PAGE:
Two Chinese working in Pakistan were kidnapped Wednesday, local police and China’s state media said, an attack which could raise safety concerns for Beijing’s multi-billion dollar investments in the country.
The abductions happened around midday in Quetta, the capital of the southwestern province of Balochistan, which is at the heart of the $50 billion China Pakistan Economic Corridor (CPEC) project but is racked by separatist and Islamist insurgencies.
“A Chinese couple was kidnapped from the neighbourhood of Jinnah town in Quetta today,” senior local police official Aitzaz Goraya told AFP.
“They were dragged into a vehicle without number plates by three unknown men,” he said. One Chinese woman managed to escape as the men began firing in the air to scare off onlookers.
A passer-by, Muhammad Zahir, was shot as he tried to prevent the abduction.
He told AFP he saw three men forcing a Chinese woman into a white car but she was resisting and crying.
“I stopped to observe the situation but they had forced the woman in the car by then and were pushing the man.
“So I rushed to them and asked what they were doing. One of them said, ‘We are from the crime branch of the police and we are taking them for investigation’ and I told them that they should not misbehave with people. Then the driver came out and shot me in my leg,” the 35-year-old said.
Chinese state media confirmed the kidnapping, while deputy chief of mission in Islamabad Zhao Lijian said the embassy was working towards their release.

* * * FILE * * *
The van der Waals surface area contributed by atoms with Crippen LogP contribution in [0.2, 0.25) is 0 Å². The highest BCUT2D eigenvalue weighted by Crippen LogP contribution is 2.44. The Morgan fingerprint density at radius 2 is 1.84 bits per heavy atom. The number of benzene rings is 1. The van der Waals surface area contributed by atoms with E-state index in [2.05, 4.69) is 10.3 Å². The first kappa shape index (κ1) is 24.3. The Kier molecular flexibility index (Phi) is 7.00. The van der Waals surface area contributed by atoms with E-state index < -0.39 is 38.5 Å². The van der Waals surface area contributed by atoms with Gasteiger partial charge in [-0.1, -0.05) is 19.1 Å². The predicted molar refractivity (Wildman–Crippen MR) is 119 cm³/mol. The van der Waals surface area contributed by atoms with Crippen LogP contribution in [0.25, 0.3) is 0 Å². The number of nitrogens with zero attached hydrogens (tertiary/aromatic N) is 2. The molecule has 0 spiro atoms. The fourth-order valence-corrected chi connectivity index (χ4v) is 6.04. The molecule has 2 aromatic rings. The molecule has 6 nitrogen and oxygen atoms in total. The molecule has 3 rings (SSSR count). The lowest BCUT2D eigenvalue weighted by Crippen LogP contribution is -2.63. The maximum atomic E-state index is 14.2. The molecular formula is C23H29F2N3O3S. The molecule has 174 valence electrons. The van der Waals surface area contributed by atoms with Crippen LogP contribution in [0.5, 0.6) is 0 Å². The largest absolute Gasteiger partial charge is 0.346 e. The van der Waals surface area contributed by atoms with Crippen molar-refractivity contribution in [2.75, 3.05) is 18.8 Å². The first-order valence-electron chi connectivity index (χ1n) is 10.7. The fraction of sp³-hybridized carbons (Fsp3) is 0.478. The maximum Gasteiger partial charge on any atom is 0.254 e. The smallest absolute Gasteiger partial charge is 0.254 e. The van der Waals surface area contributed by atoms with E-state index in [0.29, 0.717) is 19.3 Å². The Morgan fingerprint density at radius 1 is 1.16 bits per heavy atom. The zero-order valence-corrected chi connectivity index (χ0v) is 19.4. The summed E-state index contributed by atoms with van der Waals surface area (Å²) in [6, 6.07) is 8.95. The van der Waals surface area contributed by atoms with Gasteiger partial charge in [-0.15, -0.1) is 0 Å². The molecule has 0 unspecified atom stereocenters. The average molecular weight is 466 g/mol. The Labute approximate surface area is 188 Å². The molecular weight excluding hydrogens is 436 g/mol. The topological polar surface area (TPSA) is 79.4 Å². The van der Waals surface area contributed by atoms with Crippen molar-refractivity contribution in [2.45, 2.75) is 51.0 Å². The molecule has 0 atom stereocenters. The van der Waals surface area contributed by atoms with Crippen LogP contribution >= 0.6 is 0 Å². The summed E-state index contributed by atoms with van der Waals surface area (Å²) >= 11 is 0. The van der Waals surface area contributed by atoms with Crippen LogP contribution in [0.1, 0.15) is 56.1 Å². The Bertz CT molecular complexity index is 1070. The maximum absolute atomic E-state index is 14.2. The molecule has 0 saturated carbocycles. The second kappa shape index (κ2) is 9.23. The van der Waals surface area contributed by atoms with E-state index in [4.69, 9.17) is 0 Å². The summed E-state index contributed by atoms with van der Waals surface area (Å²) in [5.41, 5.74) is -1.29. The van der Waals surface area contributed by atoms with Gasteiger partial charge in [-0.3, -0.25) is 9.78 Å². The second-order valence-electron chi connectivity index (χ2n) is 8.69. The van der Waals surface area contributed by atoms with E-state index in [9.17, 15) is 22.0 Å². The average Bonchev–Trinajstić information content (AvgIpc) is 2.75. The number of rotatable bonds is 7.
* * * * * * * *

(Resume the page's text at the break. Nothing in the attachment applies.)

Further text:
He said the pair had been studying Urdu at a language centre. Local police had earlier said they were teaching Chinese.
China is ramping up investment in its South Asian neighbour as part of a plan unveiled in 2015 that will link its far-western Xinjiang region to Gwadar port in Balochistan with a series of infrastructure, power and transport upgrades.
Enrolment in Mandarin-language courses has skyrocketed as a result, to prepare Pakistanis for an influx of tens of thousands of expected Chinese expatriates.
Pakistan has been battling Islamist and nationalist insurgencies in mineral-rich Balochistan since 2004, with hundreds of soldiers and militants killed in the fighting.
Bordering Iran and Afghanistan, it is the largest of Pakistan’s four provinces, but the roughly seven million inhabitants have long complained they do not receive a fair share of its gas and mineral wealth.
A greater push towards peace and development by Pakistani authorities, including with CPEC, has reduced the violence considerably in recent years.